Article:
Due to the obvious threat of rain, the High Rock Park workout will be held at the Nxt Level facility @ 10:30am. Those of you not familiar with our location, we are located at 85 Industrial Loop off of Arthur Kill Road.
This ROD is always requested by many members. They found it not only challenging but helped them in gaining mobility and flexibility. This is a classic NLP routine, but with a High Rock twist.
60 Max effort and 20 seconds rest. 2 rounds of the following 8 exercises: No Rest
- Low Jumping Jacks
- Plank Climbers (alternating lead arm)
- Single-arm overhead deep squat (right)
- Single-arm overhead deep squat (left)
- Close grip Burpee into sumo stance jump
- Diamond leg sit-ups
- Knee tucks
1 minute rest & then:
2 rounds of 8 cycles of 30 seconds MAX effort and 15 seconds rest of the following:
- Dynamic Squats x 2 sets
- Mountain Climbers x 2 sets
- Evil Jumps x 2 sets
- Burpees x 2 sets
Self Myofascial Release
Self myofascial release techniques (SMRT), although not new, have become more and more prominent amongst athletes and fitness enthusiasts alike.
Both allopathic and alternative Therapists have embraced the use of myofascial release massage to reduce chronic pain and rehabilitate a range of injuries. Some therapists claim a long list of benefits, from curing tennis elbow to IBS relief. While some claims may be contentious, it seems likely that many sports men and women can benefit from this regenerative therapy.
Its important to understanding two key terms in order to appreciate how self myofascial release technique acts favourably on the body. They are fascia and trigger points. Both are explored below before moving on to some sample self myofascial release exercises.
Fascia & Trigger Points
Fascia is a specialized connective tissue layer surrounding muscles, bones and joints and gives support and protection to the body. It consists of three layers – the superficial fascia, the deep fascia and the subserous fascia. Fascia is one of the 3 types of dense connective tissue (the others being ligaments and tendons) and it extends without interruption from the top of the head to the tip of the toes (1).
Fascia is usually seen as having a passive role in the body, transmitting mechanical tension, which is generated by muscle activity or external forces. Recently, however some evidence suggests that fascia may be able to actively contract in a smooth muscle-like manner and consequently influence musculoskeletal dynamics (2).
Obviously, if this is verified by future research, any changes in the tone or structure of the fascia could have significant implications for athletic movements and performance. This research notwithstanding, the occurrence of trigger points within dense connective tissue sheets is thought to be correlated with subsequent injury.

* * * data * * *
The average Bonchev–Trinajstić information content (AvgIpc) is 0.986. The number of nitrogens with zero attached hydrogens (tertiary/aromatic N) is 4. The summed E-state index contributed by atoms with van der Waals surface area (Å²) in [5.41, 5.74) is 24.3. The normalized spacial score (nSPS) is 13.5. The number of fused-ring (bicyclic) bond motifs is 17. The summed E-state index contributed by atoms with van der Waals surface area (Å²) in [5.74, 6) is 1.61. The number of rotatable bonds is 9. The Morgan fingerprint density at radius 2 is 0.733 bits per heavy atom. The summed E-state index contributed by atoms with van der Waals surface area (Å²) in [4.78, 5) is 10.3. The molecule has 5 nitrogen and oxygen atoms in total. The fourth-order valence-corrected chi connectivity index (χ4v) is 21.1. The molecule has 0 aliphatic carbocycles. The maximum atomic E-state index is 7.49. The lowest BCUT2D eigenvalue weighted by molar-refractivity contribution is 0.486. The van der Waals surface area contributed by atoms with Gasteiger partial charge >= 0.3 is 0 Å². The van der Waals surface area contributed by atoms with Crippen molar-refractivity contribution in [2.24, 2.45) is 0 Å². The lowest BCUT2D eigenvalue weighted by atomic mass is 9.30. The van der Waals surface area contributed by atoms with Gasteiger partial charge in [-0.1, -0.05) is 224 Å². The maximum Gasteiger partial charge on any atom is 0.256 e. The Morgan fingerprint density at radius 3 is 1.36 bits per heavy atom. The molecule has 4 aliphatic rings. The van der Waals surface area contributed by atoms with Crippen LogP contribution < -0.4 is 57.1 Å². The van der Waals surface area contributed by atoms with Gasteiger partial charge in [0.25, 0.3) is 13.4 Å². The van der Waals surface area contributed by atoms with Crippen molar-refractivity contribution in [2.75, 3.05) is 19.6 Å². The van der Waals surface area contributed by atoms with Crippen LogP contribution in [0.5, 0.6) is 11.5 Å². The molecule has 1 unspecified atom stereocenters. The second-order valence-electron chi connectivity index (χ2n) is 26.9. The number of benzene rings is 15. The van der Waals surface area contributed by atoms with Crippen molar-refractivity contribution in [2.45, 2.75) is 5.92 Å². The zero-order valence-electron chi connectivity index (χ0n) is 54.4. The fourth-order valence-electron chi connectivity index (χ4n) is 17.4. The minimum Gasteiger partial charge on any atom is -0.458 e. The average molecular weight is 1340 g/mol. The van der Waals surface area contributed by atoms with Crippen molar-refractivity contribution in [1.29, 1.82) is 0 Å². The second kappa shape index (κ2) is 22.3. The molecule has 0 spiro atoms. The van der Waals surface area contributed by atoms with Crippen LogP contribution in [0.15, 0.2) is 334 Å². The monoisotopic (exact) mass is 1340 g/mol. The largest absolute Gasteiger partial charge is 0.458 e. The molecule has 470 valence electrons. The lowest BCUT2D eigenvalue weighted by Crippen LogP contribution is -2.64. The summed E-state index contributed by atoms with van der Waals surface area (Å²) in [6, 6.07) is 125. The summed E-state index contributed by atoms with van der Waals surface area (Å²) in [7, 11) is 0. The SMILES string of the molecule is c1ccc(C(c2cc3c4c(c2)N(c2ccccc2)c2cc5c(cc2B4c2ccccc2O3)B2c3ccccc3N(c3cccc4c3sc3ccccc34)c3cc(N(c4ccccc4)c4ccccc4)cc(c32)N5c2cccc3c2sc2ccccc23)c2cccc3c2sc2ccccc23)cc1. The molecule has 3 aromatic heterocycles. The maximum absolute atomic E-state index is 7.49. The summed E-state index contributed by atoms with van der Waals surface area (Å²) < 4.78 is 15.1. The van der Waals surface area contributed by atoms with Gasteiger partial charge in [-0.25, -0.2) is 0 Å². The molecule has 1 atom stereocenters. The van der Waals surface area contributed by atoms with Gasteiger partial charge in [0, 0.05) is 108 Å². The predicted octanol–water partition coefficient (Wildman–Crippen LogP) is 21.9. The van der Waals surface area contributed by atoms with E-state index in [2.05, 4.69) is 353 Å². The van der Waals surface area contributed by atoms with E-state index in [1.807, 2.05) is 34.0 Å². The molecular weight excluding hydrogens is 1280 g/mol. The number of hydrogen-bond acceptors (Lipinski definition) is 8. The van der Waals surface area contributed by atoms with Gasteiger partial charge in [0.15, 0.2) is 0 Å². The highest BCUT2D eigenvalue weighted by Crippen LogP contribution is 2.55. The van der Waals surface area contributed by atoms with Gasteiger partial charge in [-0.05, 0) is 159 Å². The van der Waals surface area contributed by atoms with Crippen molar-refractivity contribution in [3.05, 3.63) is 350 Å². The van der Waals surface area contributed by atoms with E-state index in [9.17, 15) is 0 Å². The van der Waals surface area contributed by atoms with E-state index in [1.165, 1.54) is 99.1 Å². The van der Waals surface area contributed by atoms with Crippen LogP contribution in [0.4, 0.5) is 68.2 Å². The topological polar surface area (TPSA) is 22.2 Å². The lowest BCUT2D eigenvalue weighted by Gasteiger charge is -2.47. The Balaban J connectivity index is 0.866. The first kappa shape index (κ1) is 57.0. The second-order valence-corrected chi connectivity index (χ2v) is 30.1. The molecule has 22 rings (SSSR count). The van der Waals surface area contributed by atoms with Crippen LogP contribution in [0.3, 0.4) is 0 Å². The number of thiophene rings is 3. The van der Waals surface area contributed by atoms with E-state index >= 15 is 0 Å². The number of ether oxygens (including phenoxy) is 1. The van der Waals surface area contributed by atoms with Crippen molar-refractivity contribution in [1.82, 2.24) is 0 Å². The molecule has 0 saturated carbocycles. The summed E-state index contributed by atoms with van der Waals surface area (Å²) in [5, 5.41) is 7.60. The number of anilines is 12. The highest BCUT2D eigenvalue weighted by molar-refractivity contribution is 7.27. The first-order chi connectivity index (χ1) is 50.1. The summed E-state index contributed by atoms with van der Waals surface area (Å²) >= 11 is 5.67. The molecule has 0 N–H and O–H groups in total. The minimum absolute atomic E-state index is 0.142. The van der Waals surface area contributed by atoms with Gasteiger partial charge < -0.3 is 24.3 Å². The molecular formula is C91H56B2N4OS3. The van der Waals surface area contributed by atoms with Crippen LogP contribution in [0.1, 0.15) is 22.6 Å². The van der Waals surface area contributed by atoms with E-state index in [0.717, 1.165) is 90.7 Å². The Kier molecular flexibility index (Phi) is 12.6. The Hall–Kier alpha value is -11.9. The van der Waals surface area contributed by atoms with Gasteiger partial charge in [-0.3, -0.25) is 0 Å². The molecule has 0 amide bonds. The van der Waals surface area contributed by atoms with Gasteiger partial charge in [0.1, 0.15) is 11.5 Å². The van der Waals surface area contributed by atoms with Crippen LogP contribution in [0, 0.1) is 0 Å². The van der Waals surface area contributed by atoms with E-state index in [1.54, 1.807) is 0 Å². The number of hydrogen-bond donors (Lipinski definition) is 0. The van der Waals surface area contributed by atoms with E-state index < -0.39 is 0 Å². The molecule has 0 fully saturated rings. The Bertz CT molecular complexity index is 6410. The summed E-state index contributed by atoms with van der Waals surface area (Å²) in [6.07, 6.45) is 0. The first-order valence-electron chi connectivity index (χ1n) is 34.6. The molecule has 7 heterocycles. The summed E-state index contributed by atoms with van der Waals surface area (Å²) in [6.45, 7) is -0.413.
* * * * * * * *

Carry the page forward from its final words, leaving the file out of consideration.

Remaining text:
Trigger points have been defined as areas of muscle that are painful to palpation and are characterized by the presence of taut bands. Tissue can become thick, tough and knoted. They can occur in muscle, the muscle-tendon junctions, bursa, or fat pad (3). Sometimes, trigger points can be accompanied by inflammation and if they remain long enough, what was once healthy fascia is replaced with inelastic scar tissue.
It has been speculated that trigger points may lead to a variety of sports injuries – from camps to more serious muscle and tendon tears. The theory, which seems plausible, is that trigger points compromise the tissue structure in which they are located, placing a greater strain on other tissues that must compensate for its weakness. These in turn can break down and so the spiral continues.
According to many therapists, trigger points in the fascia can restrict or alter the motion about a joint resulting in a change of normal neural feedback to the central nervous system. Eventually, the neuromuscular system becomes less efficient, leading to premature fatigue, chronic pain and injury and less efficient motor skill performance. An athlete’s worst nightmare!
What causes a trigger point to form?
The list of proposed causes includes acute physical trauma, poor posture or movement mechanics, over training, inadequate rest between training sessions and possibly even nutritional factors (4,5).
Self myofascial release is a relatively simple technique that athletes can use to alleviate trigger points. Studies have shown myofascial release to be an effective treatment modality for myofascial pain syndrome (6,7,8), although most studies have focused on therapist-based rather than self-based treatment.